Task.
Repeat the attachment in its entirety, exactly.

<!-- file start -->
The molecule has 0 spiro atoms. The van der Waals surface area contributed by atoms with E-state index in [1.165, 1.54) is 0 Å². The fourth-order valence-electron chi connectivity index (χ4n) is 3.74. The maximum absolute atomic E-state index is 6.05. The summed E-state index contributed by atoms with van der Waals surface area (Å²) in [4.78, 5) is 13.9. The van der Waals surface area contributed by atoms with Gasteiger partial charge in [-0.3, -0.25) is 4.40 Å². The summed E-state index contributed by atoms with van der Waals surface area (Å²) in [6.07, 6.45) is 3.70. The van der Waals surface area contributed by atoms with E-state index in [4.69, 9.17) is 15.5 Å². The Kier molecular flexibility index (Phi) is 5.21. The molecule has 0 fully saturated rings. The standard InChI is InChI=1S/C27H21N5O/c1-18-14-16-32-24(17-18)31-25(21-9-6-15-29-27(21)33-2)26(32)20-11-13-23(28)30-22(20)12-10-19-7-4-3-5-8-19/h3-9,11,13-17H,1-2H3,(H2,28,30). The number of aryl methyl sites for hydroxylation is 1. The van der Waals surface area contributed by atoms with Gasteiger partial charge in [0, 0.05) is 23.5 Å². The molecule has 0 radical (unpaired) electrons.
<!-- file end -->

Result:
The molecule has 0 spiro atoms. The van der Waals surface area contributed by atoms with E-state index in [1.165, 1.54) is 0 Å². The fourth-order valence-electron chi connectivity index (χ4n) is 3.74. The maximum absolute atomic E-state index is 6.05. The summed E-state index contributed by atoms with van der Waals surface area (Å²) in [4.78, 5) is 13.9. The van der Waals surface area contributed by atoms with Gasteiger partial charge in [-0.3, -0.25) is 4.40 Å². The summed E-state index contributed by atoms with van der Waals surface area (Å²) in [6.07, 6.45) is 3.70. The van der Waals surface area contributed by atoms with E-state index in [4.69, 9.17) is 15.5 Å². The Kier molecular flexibility index (Phi) is 5.21. The molecule has 0 fully saturated rings. The standard InChI is InChI=1S/C27H21N5O/c1-18-14-16-32-24(17-18)31-25(21-9-6-15-29-27(21)33-2)26(32)20-11-13-23(28)30-22(20)12-10-19-7-4-3-5-8-19/h3-9,11,13-17H,1-2H3,(H2,28,30). The number of aryl methyl sites for hydroxylation is 1. The van der Waals surface area contributed by atoms with Gasteiger partial charge in [0, 0.05) is 23.5 Å². The molecule has 0 radical (unpaired) electrons.